The worldwide market for disk storage systems improved slightly in the fourth quarter of 2009, posting its first year-over-year growth in four quarters, a research firm said.
Market revenue grew 0.2% to $7.27 billion from $7.26 billion a year ago, IDC said Friday. Revenue from external disk storage systems, which make up the majority of the market, dipped 0.7% to $5.3 billion.
Total of disk storage systems capacity shipped reach 3,304 petabytes, an increase of 33.4% year over year.
"Although 2009 might have gotten off to a rough start, it ended on a strong note," IDC analyst Liz Conner said in a statement. "Total factory revenue for the fourth quarter posted the first year-over-year growth since the third quarter of 2008."
The fourth quarter accounted for 29.7% of 2009 revenues, compared to 26.2% for the same period in 2008, IDC said. Much of the increase was driven by open networked storage, which posted its first year-to-year growth, 3.6%, since the last quarter of 2008.
Looking at the vendors, EMC maintained its lead in the market for external disk storage systems, accounting for 23.7% of revenue in the quarter. IBM was second with a 16.8% share, followed by Hewlett-Packard, 12.1%, and NetApp and Dell, which were statistically tie with 8.3% and 8.1%, respectively.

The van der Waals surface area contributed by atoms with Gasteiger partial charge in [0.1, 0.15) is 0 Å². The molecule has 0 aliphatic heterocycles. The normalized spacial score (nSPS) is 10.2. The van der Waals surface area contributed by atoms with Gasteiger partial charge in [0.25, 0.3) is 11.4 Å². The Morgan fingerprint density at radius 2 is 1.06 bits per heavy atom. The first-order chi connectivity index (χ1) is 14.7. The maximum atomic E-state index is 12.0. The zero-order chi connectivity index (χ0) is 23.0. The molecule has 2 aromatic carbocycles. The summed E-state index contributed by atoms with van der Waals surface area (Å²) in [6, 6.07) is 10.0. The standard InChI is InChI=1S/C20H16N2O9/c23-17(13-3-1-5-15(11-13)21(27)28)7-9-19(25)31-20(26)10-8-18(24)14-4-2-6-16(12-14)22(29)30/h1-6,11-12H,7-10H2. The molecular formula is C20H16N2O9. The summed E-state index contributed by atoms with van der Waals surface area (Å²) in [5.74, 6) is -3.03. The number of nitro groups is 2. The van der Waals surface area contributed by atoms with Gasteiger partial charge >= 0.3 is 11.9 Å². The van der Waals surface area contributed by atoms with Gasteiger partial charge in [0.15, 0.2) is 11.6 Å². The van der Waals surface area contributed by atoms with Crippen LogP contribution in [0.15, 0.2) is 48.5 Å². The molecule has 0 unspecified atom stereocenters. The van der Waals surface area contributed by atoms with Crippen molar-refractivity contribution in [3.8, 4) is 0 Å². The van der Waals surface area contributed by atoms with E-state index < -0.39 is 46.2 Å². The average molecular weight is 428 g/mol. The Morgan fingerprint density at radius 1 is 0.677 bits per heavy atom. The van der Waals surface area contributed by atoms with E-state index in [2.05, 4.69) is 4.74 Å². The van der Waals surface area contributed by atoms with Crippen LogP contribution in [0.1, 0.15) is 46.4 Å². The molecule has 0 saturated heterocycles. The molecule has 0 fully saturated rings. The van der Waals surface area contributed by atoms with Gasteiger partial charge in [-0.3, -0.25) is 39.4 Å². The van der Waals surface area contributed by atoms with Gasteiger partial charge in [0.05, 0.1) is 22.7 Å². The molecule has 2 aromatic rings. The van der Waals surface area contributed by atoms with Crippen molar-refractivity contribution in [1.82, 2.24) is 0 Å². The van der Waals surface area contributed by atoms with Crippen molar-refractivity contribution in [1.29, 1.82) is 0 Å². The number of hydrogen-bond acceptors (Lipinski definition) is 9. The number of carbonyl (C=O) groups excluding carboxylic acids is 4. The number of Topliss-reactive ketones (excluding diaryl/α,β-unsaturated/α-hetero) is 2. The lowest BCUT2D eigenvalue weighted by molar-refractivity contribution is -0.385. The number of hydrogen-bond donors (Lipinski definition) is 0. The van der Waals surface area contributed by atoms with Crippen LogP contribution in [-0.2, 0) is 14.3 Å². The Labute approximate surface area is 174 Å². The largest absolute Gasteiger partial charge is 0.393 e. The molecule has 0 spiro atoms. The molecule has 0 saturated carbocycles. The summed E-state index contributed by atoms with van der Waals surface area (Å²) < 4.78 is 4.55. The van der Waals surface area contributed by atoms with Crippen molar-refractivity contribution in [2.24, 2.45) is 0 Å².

The total open networked disk storage market, comprising network-attached storage combined with Open/iSCSI storage-area network, grew 3.6% year over year in the quarter to $4.2 billion in revenue. EMC continues to lead the market with a 27.9% share, followed by IBM, 16%.
The Open SAN market grew 0.9% year over year, with EMC leading with a 20.4% share, followed by IBM, 19.3%. The NAS market grew 12.6%. Number one EMC had a 50.5% share, followed by NetApp, 20.2%.
The iSCSI SAN market continued to show strong momentum, posting 40.6% revenue growth from a year ago, IDC said. Dell led the market with a 29.2% share, followed by HP, 18.5%.
NAS use has grown to represent 20% of external disk storage revenue. Driving the increase are corporations looking to manage the rising amount of unstructured, file-based data, IDC analyst Steve Scully said.
"The growing number of unified storage solutions has made it easier for customers to implement one platform for multiple file-based and block-based storage workloads," Scully said.